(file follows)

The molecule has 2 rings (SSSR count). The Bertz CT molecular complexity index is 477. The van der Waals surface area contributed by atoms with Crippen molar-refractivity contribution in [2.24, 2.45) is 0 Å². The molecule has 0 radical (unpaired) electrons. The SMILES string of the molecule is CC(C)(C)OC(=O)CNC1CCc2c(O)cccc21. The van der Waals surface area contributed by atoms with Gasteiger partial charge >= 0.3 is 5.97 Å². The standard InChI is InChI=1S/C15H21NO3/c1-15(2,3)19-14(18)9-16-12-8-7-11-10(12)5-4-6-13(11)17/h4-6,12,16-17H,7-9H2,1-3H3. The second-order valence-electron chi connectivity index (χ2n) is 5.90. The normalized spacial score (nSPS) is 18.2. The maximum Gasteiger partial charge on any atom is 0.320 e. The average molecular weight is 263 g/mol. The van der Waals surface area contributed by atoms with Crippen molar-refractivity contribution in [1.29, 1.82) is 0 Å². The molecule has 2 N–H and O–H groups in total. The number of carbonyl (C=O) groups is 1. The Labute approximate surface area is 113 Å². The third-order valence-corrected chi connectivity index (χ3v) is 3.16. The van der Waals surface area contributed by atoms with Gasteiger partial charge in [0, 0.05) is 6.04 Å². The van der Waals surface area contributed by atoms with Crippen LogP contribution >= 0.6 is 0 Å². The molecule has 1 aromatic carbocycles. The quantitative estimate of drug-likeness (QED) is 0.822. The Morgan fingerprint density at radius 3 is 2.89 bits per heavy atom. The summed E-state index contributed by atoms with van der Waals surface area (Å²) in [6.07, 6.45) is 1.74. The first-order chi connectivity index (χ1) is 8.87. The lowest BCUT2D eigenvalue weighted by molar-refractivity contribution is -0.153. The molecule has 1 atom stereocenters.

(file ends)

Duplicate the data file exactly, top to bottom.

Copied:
The molecule has 2 rings (SSSR count). The Bertz CT molecular complexity index is 477. The van der Waals surface area contributed by atoms with Crippen molar-refractivity contribution in [2.24, 2.45) is 0 Å². The molecule has 0 radical (unpaired) electrons. The SMILES string of the molecule is CC(C)(C)OC(=O)CNC1CCc2c(O)cccc21. The van der Waals surface area contributed by atoms with Gasteiger partial charge >= 0.3 is 5.97 Å². The standard InChI is InChI=1S/C15H21NO3/c1-15(2,3)19-14(18)9-16-12-8-7-11-10(12)5-4-6-13(11)17/h4-6,12,16-17H,7-9H2,1-3H3. The second-order valence-electron chi connectivity index (χ2n) is 5.90. The normalized spacial score (nSPS) is 18.2. The maximum Gasteiger partial charge on any atom is 0.320 e. The average molecular weight is 263 g/mol. The van der Waals surface area contributed by atoms with Crippen molar-refractivity contribution in [1.29, 1.82) is 0 Å². The molecule has 2 N–H and O–H groups in total. The number of carbonyl (C=O) groups is 1. The Labute approximate surface area is 113 Å². The third-order valence-corrected chi connectivity index (χ3v) is 3.16. The van der Waals surface area contributed by atoms with Gasteiger partial charge in [0, 0.05) is 6.04 Å². The van der Waals surface area contributed by atoms with Crippen LogP contribution >= 0.6 is 0 Å². The molecule has 1 aromatic carbocycles. The quantitative estimate of drug-likeness (QED) is 0.822. The Morgan fingerprint density at radius 3 is 2.89 bits per heavy atom. The summed E-state index contributed by atoms with van der Waals surface area (Å²) in [6.07, 6.45) is 1.74. The first-order chi connectivity index (χ1) is 8.87. The lowest BCUT2D eigenvalue weighted by molar-refractivity contribution is -0.153. The molecule has 1 atom stereocenters.